Sugar metabolism as input signals and fuel for leaf senescence
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Senescence in plants is an active and acquired developmental process that occurs at the last developmental stage during the life cycle of a plant. Leaf senescence is a relatively slow process, which is characterized by loss of photosynthetic activity and breakdown of macromolecules, to compensate for reduced energy production. Sugars, major photosynthetic assimilates, are key substrates required for cellular respiration to produce intermediate sources of energy and reducing power, which are known to be essential for the maintenance of cellular processes during senescence. In addition, sugars play roles as signaling molecules to facilitate a wide range of developmental processes as metabolic sensors. However, the roles of sugar during the entire period of senescence remain fragmentary. The purpose of the present review was to examine and explore changes in production, sources, and functions of sugars during leaf senescence. Further, the review explores the current state of knowledge on how sugars mediate the onset or progression of leaf senescence. Progress in the area would facilitate the determination of more sophisticated ways of manipulating the senescence process in plants and offer insights that guide efforts to maintain nutrients in leafy plants during postharvest storage.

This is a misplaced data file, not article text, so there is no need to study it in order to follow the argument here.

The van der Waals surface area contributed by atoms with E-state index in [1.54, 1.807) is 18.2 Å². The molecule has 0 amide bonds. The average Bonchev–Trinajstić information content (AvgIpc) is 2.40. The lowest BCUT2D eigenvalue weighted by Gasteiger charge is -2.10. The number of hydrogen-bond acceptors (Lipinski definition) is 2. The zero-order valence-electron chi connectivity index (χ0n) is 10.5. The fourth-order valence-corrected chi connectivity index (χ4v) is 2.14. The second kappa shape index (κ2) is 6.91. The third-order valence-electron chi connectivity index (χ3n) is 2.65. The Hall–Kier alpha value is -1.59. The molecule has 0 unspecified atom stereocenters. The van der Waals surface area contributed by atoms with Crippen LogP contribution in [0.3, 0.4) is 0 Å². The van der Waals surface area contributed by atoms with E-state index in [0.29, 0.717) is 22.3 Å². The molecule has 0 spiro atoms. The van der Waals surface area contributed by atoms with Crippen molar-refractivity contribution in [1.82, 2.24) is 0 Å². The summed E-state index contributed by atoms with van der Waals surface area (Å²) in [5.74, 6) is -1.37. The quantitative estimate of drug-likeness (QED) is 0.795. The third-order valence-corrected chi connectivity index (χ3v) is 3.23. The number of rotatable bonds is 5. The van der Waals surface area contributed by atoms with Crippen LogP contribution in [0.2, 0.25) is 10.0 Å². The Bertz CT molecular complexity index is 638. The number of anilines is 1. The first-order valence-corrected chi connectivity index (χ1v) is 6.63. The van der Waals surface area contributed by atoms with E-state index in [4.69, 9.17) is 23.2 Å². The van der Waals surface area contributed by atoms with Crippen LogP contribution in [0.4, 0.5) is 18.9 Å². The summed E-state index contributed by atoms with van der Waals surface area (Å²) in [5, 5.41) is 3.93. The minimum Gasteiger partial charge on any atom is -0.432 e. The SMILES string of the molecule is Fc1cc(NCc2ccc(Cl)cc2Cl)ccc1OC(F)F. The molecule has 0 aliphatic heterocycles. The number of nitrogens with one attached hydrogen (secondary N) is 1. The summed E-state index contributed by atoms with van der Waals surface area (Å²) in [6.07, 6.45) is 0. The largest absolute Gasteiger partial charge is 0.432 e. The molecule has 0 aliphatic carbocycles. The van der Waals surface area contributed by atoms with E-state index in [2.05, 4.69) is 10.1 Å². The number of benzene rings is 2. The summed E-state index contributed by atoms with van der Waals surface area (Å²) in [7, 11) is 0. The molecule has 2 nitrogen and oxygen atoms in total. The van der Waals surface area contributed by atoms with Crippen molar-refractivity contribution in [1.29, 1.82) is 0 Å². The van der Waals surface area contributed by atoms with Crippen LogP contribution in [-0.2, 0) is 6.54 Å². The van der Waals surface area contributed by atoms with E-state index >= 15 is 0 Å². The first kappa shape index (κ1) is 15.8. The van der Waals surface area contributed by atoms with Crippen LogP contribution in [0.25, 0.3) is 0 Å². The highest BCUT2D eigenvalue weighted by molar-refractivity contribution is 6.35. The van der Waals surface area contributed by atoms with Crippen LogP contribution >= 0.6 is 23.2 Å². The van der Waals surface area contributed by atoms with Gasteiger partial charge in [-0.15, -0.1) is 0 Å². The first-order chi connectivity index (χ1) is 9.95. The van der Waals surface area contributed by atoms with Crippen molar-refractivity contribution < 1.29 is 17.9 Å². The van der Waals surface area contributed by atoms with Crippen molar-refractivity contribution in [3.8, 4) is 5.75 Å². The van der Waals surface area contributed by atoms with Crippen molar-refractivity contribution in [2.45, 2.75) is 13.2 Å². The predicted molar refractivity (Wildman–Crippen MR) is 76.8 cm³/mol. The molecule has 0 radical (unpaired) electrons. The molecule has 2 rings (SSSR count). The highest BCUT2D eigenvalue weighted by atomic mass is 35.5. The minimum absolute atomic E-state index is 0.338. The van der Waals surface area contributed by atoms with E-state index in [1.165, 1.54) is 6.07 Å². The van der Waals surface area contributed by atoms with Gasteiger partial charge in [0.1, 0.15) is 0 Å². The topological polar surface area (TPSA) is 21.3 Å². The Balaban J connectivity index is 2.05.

KeywordsCell wall hydrolase Glucose Leaf senescence Starch Sugar Trehalose-6-phosphate
Target of rapamycin
Uridine diphosphate glucose
I apologize to all authors whose studies are not included in the present review due to space limitations. This research was supported by the National Research Foundation of Korea (NRF) Grant funded by the Ministry of Science and ICT (MSIT) (2018R1C1B5086056).
Compliance with ethical standards
Conflict of interest
Author 1 (JK) declares that he has no conflict of interest.
Research involving human and animal rights
This article does not contain any studies with human subjects or animals performed by any of the author.
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